Broncos DE Antonio Smith believes former teammate Mario Williams can still 'dominate' - The Buffalo News

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Broncos DE Antonio Smith believes former teammate Mario Williams can still 'dominate'

SAN JOSE, Calif. — Mario Williams appears to be good as gone as a Buffalo Bill. The team can save $12.9 million of sorely needed salary-cap space by releasing the disgruntled defensive end.

Those "Feel the Rush" promos will be replaced at some point this offseason.

Through a frustrating 2015 season in Rex Ryan's scheme, Williams mustered only 19 tackles and five sacks, while drawing harsh criticism from teammates. As one said, "It’s been clear to me that Mario doesn’t care about anybody but himself.”

Well, Williams does have one staunch supporter here at the Super Bowl: former Houston Texans teammate Antonio Smith. The 12-year vet, who spent three seasons with Williams, is still chasing a ring with the Denver Broncos. He considers Williams close as kin "on and off the field." And Smith didn't hold back when asked if Williams has much left to give.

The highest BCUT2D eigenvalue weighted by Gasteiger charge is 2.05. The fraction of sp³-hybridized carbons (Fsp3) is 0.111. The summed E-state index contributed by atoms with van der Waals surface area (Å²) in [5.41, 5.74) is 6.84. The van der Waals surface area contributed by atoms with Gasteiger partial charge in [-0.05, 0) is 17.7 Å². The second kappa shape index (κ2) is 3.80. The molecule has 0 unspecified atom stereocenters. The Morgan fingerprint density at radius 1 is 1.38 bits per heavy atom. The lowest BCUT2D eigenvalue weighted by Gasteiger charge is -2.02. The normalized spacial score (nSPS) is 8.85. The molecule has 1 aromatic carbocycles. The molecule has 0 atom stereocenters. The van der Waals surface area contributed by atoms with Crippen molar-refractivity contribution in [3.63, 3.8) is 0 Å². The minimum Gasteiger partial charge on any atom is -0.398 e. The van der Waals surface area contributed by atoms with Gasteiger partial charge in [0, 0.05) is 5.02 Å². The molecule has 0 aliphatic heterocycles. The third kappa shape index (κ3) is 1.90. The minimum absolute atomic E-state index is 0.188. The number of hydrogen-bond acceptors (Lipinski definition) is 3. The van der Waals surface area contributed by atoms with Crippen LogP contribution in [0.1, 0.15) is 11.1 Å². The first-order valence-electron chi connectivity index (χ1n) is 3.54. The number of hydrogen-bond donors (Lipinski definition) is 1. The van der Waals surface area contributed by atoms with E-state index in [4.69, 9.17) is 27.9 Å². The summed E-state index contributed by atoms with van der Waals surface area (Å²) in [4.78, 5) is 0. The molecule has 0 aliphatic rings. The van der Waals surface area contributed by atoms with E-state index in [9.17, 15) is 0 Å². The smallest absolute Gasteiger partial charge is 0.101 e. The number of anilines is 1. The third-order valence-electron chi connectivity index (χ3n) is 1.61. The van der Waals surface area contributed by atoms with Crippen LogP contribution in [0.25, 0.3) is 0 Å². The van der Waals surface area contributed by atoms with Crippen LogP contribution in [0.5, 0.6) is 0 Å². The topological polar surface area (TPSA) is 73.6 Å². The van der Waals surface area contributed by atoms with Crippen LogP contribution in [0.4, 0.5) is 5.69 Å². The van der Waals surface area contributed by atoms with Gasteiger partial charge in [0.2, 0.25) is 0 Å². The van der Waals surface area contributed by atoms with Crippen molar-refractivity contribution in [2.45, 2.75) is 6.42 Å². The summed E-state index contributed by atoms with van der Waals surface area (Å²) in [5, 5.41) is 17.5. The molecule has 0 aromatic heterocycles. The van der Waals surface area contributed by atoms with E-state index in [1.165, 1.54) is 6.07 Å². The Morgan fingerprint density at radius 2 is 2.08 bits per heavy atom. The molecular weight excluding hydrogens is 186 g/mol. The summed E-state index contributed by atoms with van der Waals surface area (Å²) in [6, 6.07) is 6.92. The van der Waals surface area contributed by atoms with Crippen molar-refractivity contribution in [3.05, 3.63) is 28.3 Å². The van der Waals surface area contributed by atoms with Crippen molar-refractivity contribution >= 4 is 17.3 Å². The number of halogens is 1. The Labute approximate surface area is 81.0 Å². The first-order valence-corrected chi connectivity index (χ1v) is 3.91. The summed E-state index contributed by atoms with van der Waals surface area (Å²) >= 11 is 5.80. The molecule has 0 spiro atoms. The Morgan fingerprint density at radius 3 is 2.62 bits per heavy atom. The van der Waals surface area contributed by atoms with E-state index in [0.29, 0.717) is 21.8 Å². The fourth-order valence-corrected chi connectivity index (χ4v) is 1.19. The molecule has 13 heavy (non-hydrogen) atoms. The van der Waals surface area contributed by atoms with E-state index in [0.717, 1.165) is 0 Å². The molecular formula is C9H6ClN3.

"He definitely does!" Smith said. "That kid, every time he's had to evolve, he can. I don't care what scheme he gets put in. If he puts his mind to it, he can dominate."

The scheme, of course, was an issue for Williams last year. As early as a 34-21 loss to the Cincinnati Bengals Oct. 18, he began voicing his displeasure with dropping into coverage. Under Jim Schwartz, cut loose, he had 14.5 sacks in 2014.

Said Smith, "When you're backpedaling, there's not many sacks you can get because you're in coverage. ...He's a man. It doesn't matter if he likes it or not, he's got to do the job he had to do."

Chances are, Williams will be a free agent soon and get his chance to prove he can still play at a high level somewhere else. Who's right? Who's wrong? Time will tell. Maybe Rex Ryan should've let Williams rush more, but the film also reveals a player struggling to beat blockers one on one. Elsewhere, Julius Peppers faced a lot of questions two years ago after a sluggish season with the Chicago Bears and then turned his career around in Green Bay. At age 34 and 35 he had seven and 10.5 sacks, in addition to several game-changing plays.

Can Williams rediscover his game in a new defense? He's about to find out.

Smith insists his pal still is a playmaker.

"Definitely. Definitely," Smith said. "You still have Julius Peppers having multiple sack years. You know? Those are two guys I put in the same category. I call them anomalies. Men like them two don't come around too often. Three-hundred-pound men who you can't even tell are 300 pounds — all muscle, speed and power."

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